A Peoples Republic of China beset by crashing stock markets and a rapidly slowing pace of economic growth will soon be faced with even greater difficulties. Constant economic expansion has been utterly crucial to the Communist Party of China’s ability to keep its population, if not happy, then at least quiescent. Mass unemployment, sharpened by the mass impoverishment of China’s rural and urban stock market investors, could very easily panic China’s leaders into a series of ultra-nationalist distractions in the South China Sea or along the Sino-Indian border. Very quickly, having all our economic (and most of our diplomatic) eggs in a single Chinese basket could prove to be very awkward.
Many New Zealanders are fearful of the TPPA. They worry about the future of Pharmac and are alarmed at the prospect of becoming enmeshed in the coils of the Investor State Dispute Settlement process. While these are by no means insignificant issues, there are much greater dangers out there that we would be most unwise to ignore. Looking back, we may yet have cause to feel relieved that the TPPA was wound up in July-August 2015. And even those on the left of New Zealand politics may feel just a little bit thankful that Tim Groser was where he was, when he was.
This essay was originally posted on The Daily Blog of Wednesday, 29 July 2015.
a classic example of the loneliness of the “long distance column writer”
a good indicator of future behaviour is annoyingly enough for some, past behaviour, in between pummeling mini bars Groser is “very, very, very” unlikely to favour our nation state above the TPP pirates charter
Do I detect some winged porkines fluttering midst the American eagles and Chinese dragons?
I think Chris gives Mr Groser too much credit.
On the one hand our industry is expected to compete with China's slave wages, terrible employment conditions and lack of environmental protection. We shouldn't want to do this.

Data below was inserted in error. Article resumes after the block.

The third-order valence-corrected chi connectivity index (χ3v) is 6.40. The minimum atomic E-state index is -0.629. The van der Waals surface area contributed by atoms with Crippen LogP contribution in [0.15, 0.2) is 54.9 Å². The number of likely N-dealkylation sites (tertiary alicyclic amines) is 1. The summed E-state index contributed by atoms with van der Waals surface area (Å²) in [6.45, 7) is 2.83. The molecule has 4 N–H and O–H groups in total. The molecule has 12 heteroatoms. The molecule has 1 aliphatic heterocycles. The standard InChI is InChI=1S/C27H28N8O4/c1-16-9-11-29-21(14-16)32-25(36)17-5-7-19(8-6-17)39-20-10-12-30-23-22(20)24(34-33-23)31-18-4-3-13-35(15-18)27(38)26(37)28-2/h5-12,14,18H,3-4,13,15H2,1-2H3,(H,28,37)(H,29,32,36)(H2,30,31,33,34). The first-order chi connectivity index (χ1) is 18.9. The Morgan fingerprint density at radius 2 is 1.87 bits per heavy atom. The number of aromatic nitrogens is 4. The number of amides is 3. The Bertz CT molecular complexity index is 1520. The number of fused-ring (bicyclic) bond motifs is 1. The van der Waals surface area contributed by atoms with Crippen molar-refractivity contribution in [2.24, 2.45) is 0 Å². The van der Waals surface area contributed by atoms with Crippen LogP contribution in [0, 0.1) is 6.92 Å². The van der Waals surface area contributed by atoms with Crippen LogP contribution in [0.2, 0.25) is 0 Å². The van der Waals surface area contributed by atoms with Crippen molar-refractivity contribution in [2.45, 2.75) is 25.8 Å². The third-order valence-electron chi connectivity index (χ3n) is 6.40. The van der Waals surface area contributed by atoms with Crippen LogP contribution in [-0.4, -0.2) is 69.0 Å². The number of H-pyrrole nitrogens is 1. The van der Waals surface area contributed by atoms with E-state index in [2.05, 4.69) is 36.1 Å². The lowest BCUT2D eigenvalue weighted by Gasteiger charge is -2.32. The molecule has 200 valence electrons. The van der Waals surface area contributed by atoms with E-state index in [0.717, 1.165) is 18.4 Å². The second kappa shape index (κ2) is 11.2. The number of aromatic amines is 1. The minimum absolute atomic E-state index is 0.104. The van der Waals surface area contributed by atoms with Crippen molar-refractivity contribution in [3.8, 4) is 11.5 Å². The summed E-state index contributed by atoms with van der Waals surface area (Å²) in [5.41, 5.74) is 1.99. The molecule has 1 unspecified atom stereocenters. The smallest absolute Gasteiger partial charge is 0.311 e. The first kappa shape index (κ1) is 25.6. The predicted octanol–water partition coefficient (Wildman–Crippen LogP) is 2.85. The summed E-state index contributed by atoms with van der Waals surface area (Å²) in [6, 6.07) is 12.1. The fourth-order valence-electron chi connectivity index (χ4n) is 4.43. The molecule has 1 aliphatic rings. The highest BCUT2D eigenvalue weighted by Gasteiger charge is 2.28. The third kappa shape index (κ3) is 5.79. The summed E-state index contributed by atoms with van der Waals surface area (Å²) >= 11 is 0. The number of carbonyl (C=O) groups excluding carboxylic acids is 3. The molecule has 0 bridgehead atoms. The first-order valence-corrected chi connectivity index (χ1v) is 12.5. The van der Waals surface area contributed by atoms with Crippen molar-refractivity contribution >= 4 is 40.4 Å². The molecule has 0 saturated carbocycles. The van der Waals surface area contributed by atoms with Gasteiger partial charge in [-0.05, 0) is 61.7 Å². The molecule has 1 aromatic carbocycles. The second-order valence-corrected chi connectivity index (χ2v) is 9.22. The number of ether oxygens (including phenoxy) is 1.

On the other the US is looking for the TPPA to protect it's industry, film, big pharma evergreening their patents etc.
The free trade agreements are actually the opposite of free trade, experience has proven them to be of little benefit. Is the dairy boom really related to the FTA with China? It started long before.
The closing down of NZ industry is real and ongoing.
I am skeptical that a tiny country like NZ can extract any serious concessions from China or the US and I think we continue to sacrifice a lot on the altar of free trade genuinely believing the BS while the larger countries realise that when they say free trade what they mean is protection for big business.
As always left and right is irrelevant.
The world's largest economy is according to some, now China. Or depending on whether you counted as a single economy, the European Union. Unless it gets rid of this neoliberal bullshit, America is going to fall further and further behind. Its infrastructure is crap. I can't be bothered going back to look, but I think the figure is something like 200+ billion dollars a year to bring it up to scratch. The market doesn't take care of this until it's too late :-). On the other hand China is building high-speed rail, from Beijing to Western Europe. And outside of Britain, European infrastructure seems reasonably sound. Mind you, the Europeans subsidise their agriculture as well.
I do not believe that the National government or Mr Groser are in these negotiations to sell NZ out, if it was Labour and Mr Twyford representing us then I believe they would sell us out based on the Labour goverment's free trade agreement with China in 2008. That's when the Labour government sold our Sovereignty.
I suspect that you Chris know more about Tim Grosser and the senior staff at MFAT and as interesting as your theory is I find it difficult to credit any of our politicians or public servants planning and implementing a 20 year strategy.
If Tim Groser was a union negotiator his members would sack him for his imcompetence at the TPPA bargaining table. Being clever does not mean he is not a dangerous fool.